An Expert Guide to Search Engine Ranking Algorithm Brampton
Chapter #9: Brief Overview of Search Engine Ranking Algorithm
The most interesting part of learning SEO is understanding the search engine ranking algorithm.
The search engine ranking algorithm consists of 200+ different ranking factors that are considered the major ranking factors. However, there are several other new factors that are added every day. Yes, you read that right, every day. This is the reason organic rankings of a website keeps on fluctuating.
The most important ranking factors are:
User experience: Google loves to rank sites higher up in the search results that offer a great user experience. Faster site speed, easy navigation, no unnecessary pop-ups, no spam content, no spam ads are all factors that contribute to good user experience.
Links: As suggested earlier, links are the most important ranking factor out of all the factors that Google uses in its ranking algorithm. Links are counted as a vote to your site, the more votes your site has, the higher it will rank in the search results.
Technical SEO: Google and other search engines need to index the contents of your site and understand it before it can rank it. Technical SEO helps search engines to better understand your website.
Content: Any site ranks on the search engines because of good content. If the content on your site is unique that no other web page has on a particular topic then Google will consider this and rank it higher in the search results. Your content should help the reader and should be the best content on the entire web on the topic.
Most search engines rank results by keywords. A simple ranking algorithm would give a higher rank to a document that contained all of the keywords in the query and a lower rank to one that contained only some of the keywords. This simple formula can be modified to take into account the keyword weights stored in the search engine's database.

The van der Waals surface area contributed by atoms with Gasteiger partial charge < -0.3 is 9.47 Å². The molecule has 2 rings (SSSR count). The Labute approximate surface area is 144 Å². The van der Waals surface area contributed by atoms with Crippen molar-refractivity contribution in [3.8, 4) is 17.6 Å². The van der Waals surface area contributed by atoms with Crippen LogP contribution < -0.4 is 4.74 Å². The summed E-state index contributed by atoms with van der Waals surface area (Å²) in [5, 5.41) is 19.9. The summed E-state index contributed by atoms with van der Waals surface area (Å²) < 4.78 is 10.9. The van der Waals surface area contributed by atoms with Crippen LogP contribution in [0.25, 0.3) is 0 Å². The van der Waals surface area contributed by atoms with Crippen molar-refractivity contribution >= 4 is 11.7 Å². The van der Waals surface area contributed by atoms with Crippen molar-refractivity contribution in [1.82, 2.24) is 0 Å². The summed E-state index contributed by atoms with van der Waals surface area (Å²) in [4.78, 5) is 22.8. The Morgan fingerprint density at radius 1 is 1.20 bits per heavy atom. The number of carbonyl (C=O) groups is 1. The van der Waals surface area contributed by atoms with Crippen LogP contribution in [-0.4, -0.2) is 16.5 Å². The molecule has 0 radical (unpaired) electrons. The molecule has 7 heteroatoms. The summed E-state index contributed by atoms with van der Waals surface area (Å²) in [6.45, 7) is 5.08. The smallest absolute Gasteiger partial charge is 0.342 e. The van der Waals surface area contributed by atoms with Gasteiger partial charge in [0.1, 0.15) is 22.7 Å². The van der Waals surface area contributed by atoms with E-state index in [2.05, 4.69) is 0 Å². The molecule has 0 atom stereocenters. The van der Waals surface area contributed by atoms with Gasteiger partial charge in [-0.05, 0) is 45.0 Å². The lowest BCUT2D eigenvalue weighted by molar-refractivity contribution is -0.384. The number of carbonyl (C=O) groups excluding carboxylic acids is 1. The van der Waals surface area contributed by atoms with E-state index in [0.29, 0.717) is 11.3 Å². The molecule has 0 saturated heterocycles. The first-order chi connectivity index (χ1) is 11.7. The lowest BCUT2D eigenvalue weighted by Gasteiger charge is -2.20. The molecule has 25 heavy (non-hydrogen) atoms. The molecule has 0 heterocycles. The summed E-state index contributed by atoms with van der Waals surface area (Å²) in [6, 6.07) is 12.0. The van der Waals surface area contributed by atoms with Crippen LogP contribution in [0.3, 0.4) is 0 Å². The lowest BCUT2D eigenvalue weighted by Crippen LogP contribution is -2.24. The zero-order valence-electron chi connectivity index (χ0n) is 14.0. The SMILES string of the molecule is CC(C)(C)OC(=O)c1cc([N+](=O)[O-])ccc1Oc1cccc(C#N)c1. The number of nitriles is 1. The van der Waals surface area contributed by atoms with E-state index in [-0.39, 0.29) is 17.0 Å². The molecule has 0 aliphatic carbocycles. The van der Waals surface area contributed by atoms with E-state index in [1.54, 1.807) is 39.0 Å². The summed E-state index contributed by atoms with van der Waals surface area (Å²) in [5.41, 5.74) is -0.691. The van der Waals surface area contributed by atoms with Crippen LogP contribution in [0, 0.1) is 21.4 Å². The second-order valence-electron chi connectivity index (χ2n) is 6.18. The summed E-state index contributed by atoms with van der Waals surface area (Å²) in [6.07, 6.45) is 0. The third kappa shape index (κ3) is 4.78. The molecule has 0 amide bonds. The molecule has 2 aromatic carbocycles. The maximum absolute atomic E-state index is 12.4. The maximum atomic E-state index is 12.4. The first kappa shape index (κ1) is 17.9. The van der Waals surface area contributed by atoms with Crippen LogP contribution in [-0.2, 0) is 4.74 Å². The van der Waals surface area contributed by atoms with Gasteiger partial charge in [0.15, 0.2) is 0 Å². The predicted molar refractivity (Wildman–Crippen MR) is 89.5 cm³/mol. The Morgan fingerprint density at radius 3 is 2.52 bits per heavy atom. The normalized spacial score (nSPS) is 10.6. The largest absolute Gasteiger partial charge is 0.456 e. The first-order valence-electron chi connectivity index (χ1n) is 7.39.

In a way, the search engine algorithm is like rocket science: we know it’s important, but most of us aren’t exactly sure how it works.
Every year, Google rolls out numerous updates (often with little heads-up) that manage to change the playing field for marketers in big and small ways.
But even for pros who have been working in paid search for years, understanding the search engine algorithm can be tricky. Knowing the basics allows you to react to new changes quickly or prepare your campaign for them in advance. When you figure out how these algorithms can affect your paid advertising tactics, you can take steps to prevent them from derailing your plans.
What is a search engine algorithm?
A search engine algorithm is a collection of formulas that determines the quality and relevance of a particular ad or web page to the user’s query. These days, Google reportedly changes its algorithms thousands of times each year. However, only major changes (or updates) affect SEM campaigns in a visible manner.
One of the biggest mistakes marketers make is focusing all their efforts on frantically adjusting the campaign to these formulas instead of looking at the bigger picture.
The overall search engine strategy
Search engines make the user experience a top priority. Google managed to become the most popular search engine on the planet by creating complex algorithms that improve the search process using sophisticated tactics that serve users the information they seek.
An algorithm works with all kinds of details for context, from obvious clues like the perceived content quality to the spam history of the website owner.
Overall, Google uses more than 200 ranking factors when determining which results to serve and in what order. However, no matter how well you adjust to them, each new update has the power to push your efforts to square one.
While updates may be mostly focused on organic search, they can have not-so-clear but oh-so-painful implications for paid search as well. For example, your ads could stop showing up as a response to a big part of your target audience’s queries simply because the landing page they lead to isn’t specific enough.
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